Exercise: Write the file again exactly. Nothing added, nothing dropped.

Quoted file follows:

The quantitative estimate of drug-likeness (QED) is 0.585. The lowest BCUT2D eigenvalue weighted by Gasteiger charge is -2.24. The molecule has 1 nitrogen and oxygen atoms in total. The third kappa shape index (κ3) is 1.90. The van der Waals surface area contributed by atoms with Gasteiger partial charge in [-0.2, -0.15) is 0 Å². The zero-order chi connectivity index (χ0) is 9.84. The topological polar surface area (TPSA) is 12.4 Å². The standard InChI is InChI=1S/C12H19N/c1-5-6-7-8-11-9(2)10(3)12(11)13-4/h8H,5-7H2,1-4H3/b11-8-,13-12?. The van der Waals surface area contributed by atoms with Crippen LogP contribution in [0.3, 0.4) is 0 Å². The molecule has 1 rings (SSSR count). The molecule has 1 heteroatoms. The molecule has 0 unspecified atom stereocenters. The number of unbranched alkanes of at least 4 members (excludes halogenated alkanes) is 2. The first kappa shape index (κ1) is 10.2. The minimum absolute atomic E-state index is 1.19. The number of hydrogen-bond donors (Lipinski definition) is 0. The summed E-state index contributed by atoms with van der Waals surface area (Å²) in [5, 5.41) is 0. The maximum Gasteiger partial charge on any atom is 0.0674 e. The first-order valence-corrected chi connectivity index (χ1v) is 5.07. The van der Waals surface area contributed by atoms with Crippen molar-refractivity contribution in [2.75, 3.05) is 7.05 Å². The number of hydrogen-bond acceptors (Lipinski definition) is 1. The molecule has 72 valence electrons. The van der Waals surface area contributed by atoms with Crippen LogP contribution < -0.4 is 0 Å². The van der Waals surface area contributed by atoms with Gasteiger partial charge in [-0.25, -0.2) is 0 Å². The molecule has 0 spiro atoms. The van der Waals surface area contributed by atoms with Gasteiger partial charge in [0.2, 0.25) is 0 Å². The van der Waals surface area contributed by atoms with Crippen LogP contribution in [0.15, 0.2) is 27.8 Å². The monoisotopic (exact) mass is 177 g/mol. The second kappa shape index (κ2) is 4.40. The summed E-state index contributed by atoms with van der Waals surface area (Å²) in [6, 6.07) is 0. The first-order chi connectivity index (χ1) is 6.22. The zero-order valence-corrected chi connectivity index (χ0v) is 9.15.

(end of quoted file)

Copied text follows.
The quantitative estimate of drug-likeness (QED) is 0.585. The lowest BCUT2D eigenvalue weighted by Gasteiger charge is -2.24. The molecule has 1 nitrogen and oxygen atoms in total. The third kappa shape index (κ3) is 1.90. The van der Waals surface area contributed by atoms with Gasteiger partial charge in [-0.2, -0.15) is 0 Å². The zero-order chi connectivity index (χ0) is 9.84. The topological polar surface area (TPSA) is 12.4 Å². The standard InChI is InChI=1S/C12H19N/c1-5-6-7-8-11-9(2)10(3)12(11)13-4/h8H,5-7H2,1-4H3/b11-8-,13-12?. The van der Waals surface area contributed by atoms with Crippen LogP contribution in [0.3, 0.4) is 0 Å². The molecule has 1 rings (SSSR count). The molecule has 1 heteroatoms. The molecule has 0 unspecified atom stereocenters. The number of unbranched alkanes of at least 4 members (excludes halogenated alkanes) is 2. The first kappa shape index (κ1) is 10.2. The minimum absolute atomic E-state index is 1.19. The number of hydrogen-bond donors (Lipinski definition) is 0. The summed E-state index contributed by atoms with van der Waals surface area (Å²) in [5, 5.41) is 0. The maximum Gasteiger partial charge on any atom is 0.0674 e. The first-order valence-corrected chi connectivity index (χ1v) is 5.07. The van der Waals surface area contributed by atoms with Crippen molar-refractivity contribution in [2.75, 3.05) is 7.05 Å². The number of hydrogen-bond acceptors (Lipinski definition) is 1. The molecule has 72 valence electrons. The van der Waals surface area contributed by atoms with Crippen LogP contribution < -0.4 is 0 Å². The van der Waals surface area contributed by atoms with Gasteiger partial charge in [-0.25, -0.2) is 0 Å². The molecule has 0 spiro atoms. The van der Waals surface area contributed by atoms with Gasteiger partial charge in [0.2, 0.25) is 0 Å². The van der Waals surface area contributed by atoms with Crippen LogP contribution in [0.15, 0.2) is 27.8 Å². The monoisotopic (exact) mass is 177 g/mol. The second kappa shape index (κ2) is 4.40. The summed E-state index contributed by atoms with van der Waals surface area (Å²) in [6, 6.07) is 0. The first-order chi connectivity index (χ1) is 6.22. The zero-order valence-corrected chi connectivity index (χ0v) is 9.15.